Dialogue seems to be one of the biggest problem areas for newer writers – not just making it seem realistic and using it to bring characters to life rather than having to tell the reader everything about them, but also even technically. Punctuation of dialogue presents one of the biggest challenges for many less experienced scribblers!
But it’s not punctuation this post is about. Another common ‘fault’ I was reminded of in a manuscript I was recently reading was that of characters always naming the person they are speaking to in dialogue:
‘Jenny, why do you always try to pick fault with everything I do?’
‘It’s not that I try to pick fault, Anne. I’m trying to give you constructive criticism!’
‘Well then, Jenny, maybe it’s the way you put things, because it sounds like fault-finding to me!’
‘I’m really sorry if it came across that way, Anne. I don’t mean to.’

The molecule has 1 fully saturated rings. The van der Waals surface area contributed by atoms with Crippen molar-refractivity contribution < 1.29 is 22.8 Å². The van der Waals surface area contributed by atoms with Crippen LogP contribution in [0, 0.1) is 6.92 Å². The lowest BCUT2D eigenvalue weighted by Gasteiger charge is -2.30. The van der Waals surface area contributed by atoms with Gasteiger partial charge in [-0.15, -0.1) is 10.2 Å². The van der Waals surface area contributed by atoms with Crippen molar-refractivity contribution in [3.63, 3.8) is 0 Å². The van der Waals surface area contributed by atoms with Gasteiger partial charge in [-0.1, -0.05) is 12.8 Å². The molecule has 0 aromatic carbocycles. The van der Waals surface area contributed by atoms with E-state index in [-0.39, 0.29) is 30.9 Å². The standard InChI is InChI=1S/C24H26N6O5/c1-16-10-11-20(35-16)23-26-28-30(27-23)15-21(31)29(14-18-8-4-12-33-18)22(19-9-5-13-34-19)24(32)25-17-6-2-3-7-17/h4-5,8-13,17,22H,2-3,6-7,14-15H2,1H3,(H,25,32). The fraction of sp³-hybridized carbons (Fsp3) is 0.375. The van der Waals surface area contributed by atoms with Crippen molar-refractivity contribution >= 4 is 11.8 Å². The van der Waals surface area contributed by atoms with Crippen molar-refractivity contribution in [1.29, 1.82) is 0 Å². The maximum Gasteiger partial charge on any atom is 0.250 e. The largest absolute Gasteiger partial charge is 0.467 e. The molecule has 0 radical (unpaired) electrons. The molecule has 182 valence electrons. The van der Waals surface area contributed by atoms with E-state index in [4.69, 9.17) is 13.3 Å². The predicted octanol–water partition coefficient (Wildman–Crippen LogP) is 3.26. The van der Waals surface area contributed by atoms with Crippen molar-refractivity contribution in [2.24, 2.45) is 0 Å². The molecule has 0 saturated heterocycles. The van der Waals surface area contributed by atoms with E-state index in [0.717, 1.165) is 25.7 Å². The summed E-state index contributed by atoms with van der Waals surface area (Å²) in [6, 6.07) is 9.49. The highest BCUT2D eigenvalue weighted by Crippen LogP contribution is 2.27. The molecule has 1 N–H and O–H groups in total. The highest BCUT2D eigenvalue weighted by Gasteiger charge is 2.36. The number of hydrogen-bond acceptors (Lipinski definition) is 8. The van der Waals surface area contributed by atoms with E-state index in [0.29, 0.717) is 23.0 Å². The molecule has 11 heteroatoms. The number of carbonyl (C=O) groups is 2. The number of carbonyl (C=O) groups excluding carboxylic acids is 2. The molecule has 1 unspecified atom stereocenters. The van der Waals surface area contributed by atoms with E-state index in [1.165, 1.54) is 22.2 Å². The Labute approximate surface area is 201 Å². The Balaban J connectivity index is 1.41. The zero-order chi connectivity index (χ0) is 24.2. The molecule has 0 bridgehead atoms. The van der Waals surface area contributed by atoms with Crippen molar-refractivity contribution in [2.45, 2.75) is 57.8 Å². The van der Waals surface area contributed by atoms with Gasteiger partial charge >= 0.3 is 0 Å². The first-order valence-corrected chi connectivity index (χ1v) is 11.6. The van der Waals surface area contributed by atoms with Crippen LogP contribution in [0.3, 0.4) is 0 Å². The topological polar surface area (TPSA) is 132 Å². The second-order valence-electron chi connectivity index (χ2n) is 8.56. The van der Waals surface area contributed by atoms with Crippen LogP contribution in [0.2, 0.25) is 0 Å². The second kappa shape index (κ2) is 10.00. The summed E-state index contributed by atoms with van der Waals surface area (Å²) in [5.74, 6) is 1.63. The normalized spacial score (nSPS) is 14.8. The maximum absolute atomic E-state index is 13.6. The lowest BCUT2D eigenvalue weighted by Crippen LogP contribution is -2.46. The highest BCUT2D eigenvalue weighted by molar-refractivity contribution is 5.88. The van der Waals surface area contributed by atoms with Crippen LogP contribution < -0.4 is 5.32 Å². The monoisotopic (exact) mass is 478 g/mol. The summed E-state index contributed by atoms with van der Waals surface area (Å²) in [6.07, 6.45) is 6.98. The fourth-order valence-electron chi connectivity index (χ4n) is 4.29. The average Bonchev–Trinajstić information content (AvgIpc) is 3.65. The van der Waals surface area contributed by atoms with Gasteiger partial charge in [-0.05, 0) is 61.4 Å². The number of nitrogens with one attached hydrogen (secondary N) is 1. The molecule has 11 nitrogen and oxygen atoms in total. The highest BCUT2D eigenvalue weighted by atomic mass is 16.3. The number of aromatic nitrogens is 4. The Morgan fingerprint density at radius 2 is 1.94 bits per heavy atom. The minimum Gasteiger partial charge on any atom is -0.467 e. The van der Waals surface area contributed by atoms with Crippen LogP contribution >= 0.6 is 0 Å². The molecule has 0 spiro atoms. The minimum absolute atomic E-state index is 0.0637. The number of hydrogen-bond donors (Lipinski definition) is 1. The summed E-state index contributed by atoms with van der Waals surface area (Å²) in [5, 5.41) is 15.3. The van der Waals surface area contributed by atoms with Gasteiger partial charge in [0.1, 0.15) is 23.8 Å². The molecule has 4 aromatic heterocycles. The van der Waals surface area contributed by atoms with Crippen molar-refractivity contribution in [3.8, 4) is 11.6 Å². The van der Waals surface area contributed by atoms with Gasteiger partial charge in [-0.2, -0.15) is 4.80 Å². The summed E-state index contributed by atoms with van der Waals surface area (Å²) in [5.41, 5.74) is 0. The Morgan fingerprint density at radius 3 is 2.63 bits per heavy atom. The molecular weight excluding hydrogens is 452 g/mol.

‘It’s easy to say sorry after the event, Jenny. I’m really upset now…’
And so forth. This might seem exaggerated, but although it’s an invented example I really have come across exchanges like this. People obviously don’t really talk like that, and once it’s been pointed out I think most writers would realise what’s wrong. I’ve always felt it stems from the fact that we tend to mentally label/remind ourselves who is speaking in such an exchange, and it seems kind of natural to transfer those labels to the page!
Dialogue in fiction often isn’t completely like real life. One example I always use is how people in fiction (and on film) rarely say ‘Goodbye’ or its equivalent at the end of a phone call! But the trick is, obviously, to make it seem like real-life speech even when it’s often a more concise, ‘shorthand’ version.